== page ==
Local and state public health agencies currently do not recommend that people wear
masks when they are in public. This is because the immediate health risk to the general
public in the US is currently low. Additionally, scientists are not sure whether wearing
a mask in public actually keeps healthy people from getting sick. It’s most important
for people who are sick to wear a mask in a healthcare setting (such as a waiting
room) to avoid exposing other people when they cough or sneeze.
In some parts of the world, mask use is customary. People wear masks often for a variety
of reasons, including to avoid pollen and air pollution, as a courtesy to others when
they have the common cold, and for other cultural and even social reasons.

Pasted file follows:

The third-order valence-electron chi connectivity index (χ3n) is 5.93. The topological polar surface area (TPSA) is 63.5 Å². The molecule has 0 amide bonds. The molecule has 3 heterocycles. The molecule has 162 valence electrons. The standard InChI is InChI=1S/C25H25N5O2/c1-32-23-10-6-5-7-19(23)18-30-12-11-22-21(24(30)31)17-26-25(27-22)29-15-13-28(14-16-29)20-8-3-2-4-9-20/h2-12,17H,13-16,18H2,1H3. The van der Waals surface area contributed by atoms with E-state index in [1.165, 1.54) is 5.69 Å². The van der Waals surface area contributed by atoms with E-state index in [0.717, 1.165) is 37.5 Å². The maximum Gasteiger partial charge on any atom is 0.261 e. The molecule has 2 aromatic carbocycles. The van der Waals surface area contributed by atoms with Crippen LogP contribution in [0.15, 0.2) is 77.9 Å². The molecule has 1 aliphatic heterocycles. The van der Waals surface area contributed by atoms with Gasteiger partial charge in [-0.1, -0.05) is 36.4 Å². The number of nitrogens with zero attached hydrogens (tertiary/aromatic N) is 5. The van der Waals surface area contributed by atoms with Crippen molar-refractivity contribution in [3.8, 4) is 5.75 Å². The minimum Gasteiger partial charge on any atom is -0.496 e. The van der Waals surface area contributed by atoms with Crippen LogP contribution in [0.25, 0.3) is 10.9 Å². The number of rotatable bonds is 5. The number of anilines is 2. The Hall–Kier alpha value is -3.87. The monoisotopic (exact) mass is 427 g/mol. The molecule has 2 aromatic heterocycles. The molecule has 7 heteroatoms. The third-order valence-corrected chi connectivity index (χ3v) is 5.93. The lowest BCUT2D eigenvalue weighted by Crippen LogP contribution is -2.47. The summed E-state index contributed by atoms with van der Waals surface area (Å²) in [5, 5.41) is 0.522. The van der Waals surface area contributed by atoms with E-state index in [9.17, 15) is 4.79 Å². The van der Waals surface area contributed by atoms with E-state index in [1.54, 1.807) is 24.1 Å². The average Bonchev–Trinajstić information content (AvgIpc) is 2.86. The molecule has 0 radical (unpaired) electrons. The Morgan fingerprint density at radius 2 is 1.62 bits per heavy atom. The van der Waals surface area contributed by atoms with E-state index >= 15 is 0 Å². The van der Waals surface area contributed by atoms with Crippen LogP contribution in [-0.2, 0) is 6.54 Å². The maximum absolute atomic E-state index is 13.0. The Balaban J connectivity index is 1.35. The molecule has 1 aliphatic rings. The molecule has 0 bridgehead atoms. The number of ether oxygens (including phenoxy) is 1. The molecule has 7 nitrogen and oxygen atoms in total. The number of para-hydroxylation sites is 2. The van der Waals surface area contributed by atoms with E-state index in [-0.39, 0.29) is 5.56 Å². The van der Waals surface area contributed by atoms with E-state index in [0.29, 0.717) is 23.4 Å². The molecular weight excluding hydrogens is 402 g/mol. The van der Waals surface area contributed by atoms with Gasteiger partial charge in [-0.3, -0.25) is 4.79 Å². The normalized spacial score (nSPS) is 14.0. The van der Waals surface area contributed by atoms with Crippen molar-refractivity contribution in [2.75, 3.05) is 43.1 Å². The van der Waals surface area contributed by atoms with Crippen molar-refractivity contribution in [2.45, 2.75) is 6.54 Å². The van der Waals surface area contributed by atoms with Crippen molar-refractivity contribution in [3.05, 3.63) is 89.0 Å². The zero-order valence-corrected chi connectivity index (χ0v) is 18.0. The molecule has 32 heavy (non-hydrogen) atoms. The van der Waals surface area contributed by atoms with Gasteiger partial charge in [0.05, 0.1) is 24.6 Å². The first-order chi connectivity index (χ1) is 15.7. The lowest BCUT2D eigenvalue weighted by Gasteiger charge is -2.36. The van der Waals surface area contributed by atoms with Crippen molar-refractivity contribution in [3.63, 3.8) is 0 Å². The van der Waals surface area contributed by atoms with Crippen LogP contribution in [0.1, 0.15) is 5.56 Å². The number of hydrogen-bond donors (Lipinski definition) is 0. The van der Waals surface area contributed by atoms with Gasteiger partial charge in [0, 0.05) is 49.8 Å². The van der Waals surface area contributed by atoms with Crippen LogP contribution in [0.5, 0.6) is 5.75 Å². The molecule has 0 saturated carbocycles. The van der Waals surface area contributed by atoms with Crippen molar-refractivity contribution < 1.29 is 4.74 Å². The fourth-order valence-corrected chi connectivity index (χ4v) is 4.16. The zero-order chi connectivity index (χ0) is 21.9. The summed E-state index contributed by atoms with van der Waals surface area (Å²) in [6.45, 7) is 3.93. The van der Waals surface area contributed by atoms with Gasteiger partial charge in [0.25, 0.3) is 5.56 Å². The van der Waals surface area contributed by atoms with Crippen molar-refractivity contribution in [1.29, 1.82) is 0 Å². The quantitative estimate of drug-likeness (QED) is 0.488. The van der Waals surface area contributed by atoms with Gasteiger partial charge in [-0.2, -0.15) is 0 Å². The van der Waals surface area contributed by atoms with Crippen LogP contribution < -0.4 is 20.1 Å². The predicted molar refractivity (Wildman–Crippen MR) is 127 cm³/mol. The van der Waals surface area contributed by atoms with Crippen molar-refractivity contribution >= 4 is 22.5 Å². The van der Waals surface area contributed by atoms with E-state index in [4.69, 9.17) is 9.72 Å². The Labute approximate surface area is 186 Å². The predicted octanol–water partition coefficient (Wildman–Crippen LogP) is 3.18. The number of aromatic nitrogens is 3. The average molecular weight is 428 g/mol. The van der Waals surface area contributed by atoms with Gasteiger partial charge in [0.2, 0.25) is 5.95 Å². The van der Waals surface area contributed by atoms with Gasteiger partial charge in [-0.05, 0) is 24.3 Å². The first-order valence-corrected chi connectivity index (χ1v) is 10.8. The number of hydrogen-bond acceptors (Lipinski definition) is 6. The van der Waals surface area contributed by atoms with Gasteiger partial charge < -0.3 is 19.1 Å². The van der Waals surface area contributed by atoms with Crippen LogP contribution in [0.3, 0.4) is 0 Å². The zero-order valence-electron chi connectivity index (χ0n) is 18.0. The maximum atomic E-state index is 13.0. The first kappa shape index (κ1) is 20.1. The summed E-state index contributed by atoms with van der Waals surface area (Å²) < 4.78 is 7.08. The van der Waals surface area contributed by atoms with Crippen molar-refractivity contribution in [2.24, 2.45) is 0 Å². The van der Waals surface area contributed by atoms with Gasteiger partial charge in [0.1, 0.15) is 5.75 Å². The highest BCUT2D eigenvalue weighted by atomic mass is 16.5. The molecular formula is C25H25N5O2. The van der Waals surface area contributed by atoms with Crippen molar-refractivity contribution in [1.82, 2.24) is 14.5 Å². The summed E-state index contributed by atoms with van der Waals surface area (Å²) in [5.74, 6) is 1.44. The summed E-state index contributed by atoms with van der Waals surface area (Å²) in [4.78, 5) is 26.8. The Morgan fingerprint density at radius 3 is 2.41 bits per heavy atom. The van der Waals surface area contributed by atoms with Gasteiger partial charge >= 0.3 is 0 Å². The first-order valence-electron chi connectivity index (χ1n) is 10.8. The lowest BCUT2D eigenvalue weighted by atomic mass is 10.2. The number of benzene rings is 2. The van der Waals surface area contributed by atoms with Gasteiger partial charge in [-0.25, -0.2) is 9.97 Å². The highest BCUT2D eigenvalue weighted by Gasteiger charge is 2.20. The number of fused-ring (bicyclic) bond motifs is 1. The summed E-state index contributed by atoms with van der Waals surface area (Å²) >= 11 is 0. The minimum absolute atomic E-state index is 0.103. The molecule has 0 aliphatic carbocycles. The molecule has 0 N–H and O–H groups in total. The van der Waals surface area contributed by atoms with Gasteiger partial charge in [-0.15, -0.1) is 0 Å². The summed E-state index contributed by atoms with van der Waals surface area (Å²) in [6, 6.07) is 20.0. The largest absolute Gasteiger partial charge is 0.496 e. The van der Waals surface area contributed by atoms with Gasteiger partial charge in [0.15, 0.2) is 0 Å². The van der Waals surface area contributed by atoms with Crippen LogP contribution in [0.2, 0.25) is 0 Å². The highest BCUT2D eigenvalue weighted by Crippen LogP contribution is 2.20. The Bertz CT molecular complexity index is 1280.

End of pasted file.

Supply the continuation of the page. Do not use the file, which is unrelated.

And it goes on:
The Department of Public Health recommends staying home and away from others if you
are sick. However, keep in mind that if we see our friends, neighbors or other community
members wearing a mask we should not assume that they have been exposed to coronavirus
or any other illness (coronavirus is not currently present in our community). Because
mask use is customary in some cultures, it’s not appropriate to make assumptions about
why someone is wearing a mask or to stigmatize or discriminate against people who
choose to wear masks.